Sunday, June 24, 2007

The Togo Top Ten

As we are getting ready to leave Togo in about a month, our thoughts are drawn to reflecting on what we have done in the last two years. So not to blow our own horn, but just to give you a better idea of where your tax dollars are going, we will list, in David Letterman style, our Togo Top Ten: (not counting experiences like eating fu-fu, doing the chicken dance, tolerating the heat, risking our lives on public transport and bonding with lots of great PC volunteers):

10. Stayed relatively healthy (in spite of living amongst malaria-carrying mosquitoes, rampant amoebas and 2 outbreaks of cholera in our town).

9. Served as Good Will Ambassadors for the USA and got to see some of Africa up close while learning there is no good recipe for Development.

8. Aided in publicizing and supporting a local Stilt Dancing Festival to help preserve traditional culture.

7. Served on the organizing committee of an annual 5-day Theater Festival for sensitizing the public on AIDS prevention and treatment, reaching 20,000 persons.

6. Facilitated courses in business and computer skills to small entrepreneurs. Created websites for four NGOs.

5. Learned enough French to communicate most of what we needed to say to survive for two years.

4. Authored grant proposals and oversaw funding sustaining two NGOs that work with people living with AIDS, including opening 2 Internet Cafes on their sites

3. Launched two “Village Savings and Loan” associations, enabling 50 entrepreneurial “market women” to save money, earn interest and make loans to themselves to improve their small businesses.

2. Shared with you the life and culture of Togo as we experienced it via our blog website and email and hosted six family member visitors.

1. Became endeared with the Togolese people, learned from them and their culture, and shared with them the life of two crazy old Americans.

We hope and assume we have made other small differences in ways we’ll never know. Perhaps they will end up being more significant than any of the above.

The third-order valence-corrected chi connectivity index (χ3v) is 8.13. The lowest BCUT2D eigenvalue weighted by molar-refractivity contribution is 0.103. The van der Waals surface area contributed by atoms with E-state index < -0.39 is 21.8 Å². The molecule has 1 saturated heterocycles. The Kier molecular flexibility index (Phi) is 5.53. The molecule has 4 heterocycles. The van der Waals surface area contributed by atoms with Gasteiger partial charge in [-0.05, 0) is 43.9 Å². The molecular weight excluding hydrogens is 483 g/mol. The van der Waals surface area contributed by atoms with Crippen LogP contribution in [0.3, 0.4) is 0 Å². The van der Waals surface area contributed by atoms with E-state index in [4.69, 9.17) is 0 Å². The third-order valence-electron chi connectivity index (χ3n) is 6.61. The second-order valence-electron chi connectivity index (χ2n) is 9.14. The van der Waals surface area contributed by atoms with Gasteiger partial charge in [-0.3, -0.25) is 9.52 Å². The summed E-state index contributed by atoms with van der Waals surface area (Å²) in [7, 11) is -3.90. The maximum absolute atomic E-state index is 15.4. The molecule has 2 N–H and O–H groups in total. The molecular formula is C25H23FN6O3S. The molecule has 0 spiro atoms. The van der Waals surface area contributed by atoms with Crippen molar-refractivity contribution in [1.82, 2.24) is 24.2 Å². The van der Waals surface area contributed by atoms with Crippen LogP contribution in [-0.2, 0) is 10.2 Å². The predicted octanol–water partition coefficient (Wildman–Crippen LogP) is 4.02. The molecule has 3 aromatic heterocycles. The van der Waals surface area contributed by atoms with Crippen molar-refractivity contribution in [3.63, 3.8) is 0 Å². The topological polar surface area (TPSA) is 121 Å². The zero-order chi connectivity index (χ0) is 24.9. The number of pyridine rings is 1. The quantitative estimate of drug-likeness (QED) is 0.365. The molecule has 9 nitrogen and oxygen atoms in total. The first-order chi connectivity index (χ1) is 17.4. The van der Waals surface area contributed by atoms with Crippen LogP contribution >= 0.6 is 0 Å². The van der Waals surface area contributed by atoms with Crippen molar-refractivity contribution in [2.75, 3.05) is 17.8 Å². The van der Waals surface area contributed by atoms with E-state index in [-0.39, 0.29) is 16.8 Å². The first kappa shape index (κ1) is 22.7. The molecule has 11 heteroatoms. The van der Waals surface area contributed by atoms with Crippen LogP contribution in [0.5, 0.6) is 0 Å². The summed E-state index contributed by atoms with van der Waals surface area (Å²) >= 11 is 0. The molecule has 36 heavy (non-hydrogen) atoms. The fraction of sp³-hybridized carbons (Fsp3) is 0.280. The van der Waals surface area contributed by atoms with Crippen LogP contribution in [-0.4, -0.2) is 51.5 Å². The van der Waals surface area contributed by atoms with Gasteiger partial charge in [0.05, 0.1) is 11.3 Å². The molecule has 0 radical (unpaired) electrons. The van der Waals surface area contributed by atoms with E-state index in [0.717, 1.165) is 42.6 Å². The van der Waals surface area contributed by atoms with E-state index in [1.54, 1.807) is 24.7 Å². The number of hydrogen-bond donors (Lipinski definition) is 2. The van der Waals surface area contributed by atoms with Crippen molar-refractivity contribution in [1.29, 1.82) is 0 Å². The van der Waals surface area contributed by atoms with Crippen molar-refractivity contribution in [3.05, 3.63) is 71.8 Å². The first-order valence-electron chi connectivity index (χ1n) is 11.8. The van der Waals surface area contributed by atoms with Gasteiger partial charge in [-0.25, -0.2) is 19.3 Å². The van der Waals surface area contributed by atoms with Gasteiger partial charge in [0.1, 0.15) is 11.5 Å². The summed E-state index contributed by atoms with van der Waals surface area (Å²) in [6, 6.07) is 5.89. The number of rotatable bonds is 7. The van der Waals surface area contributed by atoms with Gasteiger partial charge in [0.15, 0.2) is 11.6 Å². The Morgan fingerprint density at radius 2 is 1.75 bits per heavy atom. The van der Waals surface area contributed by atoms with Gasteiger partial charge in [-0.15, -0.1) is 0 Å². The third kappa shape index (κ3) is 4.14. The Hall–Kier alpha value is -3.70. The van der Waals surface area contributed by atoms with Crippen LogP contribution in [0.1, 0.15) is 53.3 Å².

In the end we know that we will be taking back more than we have given. It has been a life-enhancing adventure and unforgettable journey and we have no regrets! We feel blessed to have had this opportunity with Peace Corps.

We’ll have one more email before we leave. Thanks for staying with us and having interest in our West African experience. We’ll soon be home!

Wednesday, June 13, 2007

School's Out

School is out in Togo and we will miss seeing the students energetically walking to school in the mornings in their clean uniforms. Attached are a few student/school photos and a very brief description of the educational system here in Togo.

The system was organized by the French colonialists and is memory-based with rote skills mandated in contrast to the American system which focuses more on critical thinking and problem solving. Discipline is strong and students are respectful. Exams are taken every year to pass to the next level. Since not everyone passes, it is not uncommon to repeat a year which makes for a wide range of ages in the high schools. Normal graduation age is 19, but there are many high school students in their early 20’s. Vocational/technical schools are available and teach accounting, etc., in lieu of academics.

In the past, school was not as important for girls as for boys because education was not required for traditional women’s tasks. Today’s Togolese recognize the need for girls’ education and more girls are staying in school longer, although many still do not finish high school and instead go on to take apprenticeships in hair styling or tailoring.

Public schools cost the equivalent of $7.00 per year for primary grades and $15 to $20 for secondary grades. Private schools are about 5 times as expensive but classes are proportionally smaller (20 vs. 100 students) and books are more plentiful. Education is very significant to the Togolese and many impoverished parents sacrifice much to pay the school fees. These may seem low to us, but they are high when the average income is $30/month.